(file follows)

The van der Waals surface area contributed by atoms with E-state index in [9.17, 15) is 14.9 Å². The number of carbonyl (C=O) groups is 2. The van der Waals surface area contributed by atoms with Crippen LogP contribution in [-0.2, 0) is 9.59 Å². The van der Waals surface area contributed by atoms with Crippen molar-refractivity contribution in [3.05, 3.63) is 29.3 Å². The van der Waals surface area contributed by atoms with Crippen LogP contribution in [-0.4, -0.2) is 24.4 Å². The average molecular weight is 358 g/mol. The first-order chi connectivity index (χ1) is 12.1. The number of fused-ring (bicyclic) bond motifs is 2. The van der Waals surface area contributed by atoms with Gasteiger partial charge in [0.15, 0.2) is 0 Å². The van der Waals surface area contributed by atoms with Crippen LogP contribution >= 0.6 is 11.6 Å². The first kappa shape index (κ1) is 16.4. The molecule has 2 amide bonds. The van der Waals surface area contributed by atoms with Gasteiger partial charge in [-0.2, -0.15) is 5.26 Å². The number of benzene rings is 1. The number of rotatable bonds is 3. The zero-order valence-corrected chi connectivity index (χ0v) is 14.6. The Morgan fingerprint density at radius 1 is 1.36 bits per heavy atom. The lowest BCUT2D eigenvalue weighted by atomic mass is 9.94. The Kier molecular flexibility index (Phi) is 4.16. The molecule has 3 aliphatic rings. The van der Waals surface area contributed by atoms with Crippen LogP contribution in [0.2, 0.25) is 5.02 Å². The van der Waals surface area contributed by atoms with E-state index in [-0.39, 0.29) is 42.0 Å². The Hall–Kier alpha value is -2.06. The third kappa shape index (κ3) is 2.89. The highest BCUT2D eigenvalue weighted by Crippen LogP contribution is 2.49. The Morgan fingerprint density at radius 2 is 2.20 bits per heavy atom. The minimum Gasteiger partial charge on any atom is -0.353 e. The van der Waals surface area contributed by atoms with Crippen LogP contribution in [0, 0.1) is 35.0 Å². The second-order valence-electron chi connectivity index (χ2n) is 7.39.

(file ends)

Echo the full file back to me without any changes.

The van der Waals surface area contributed by atoms with E-state index in [9.17, 15) is 14.9 Å². The number of carbonyl (C=O) groups is 2. The van der Waals surface area contributed by atoms with Crippen LogP contribution in [-0.2, 0) is 9.59 Å². The van der Waals surface area contributed by atoms with Crippen molar-refractivity contribution in [3.05, 3.63) is 29.3 Å². The van der Waals surface area contributed by atoms with Crippen LogP contribution in [-0.4, -0.2) is 24.4 Å². The average molecular weight is 358 g/mol. The first-order chi connectivity index (χ1) is 12.1. The number of fused-ring (bicyclic) bond motifs is 2. The van der Waals surface area contributed by atoms with Gasteiger partial charge in [0.15, 0.2) is 0 Å². The van der Waals surface area contributed by atoms with Crippen LogP contribution >= 0.6 is 11.6 Å². The first kappa shape index (κ1) is 16.4. The molecule has 2 amide bonds. The van der Waals surface area contributed by atoms with Gasteiger partial charge in [-0.2, -0.15) is 5.26 Å². The number of benzene rings is 1. The number of rotatable bonds is 3. The zero-order valence-corrected chi connectivity index (χ0v) is 14.6. The Morgan fingerprint density at radius 1 is 1.36 bits per heavy atom. The lowest BCUT2D eigenvalue weighted by atomic mass is 9.94. The Kier molecular flexibility index (Phi) is 4.16. The molecule has 3 aliphatic rings. The van der Waals surface area contributed by atoms with Crippen LogP contribution in [0.2, 0.25) is 5.02 Å². The van der Waals surface area contributed by atoms with E-state index in [-0.39, 0.29) is 42.0 Å². The Hall–Kier alpha value is -2.06. The third kappa shape index (κ3) is 2.89. The highest BCUT2D eigenvalue weighted by Crippen LogP contribution is 2.49. The Morgan fingerprint density at radius 2 is 2.20 bits per heavy atom. The minimum Gasteiger partial charge on any atom is -0.353 e. The van der Waals surface area contributed by atoms with Crippen LogP contribution in [0, 0.1) is 35.0 Å². The second-order valence-electron chi connectivity index (χ2n) is 7.39.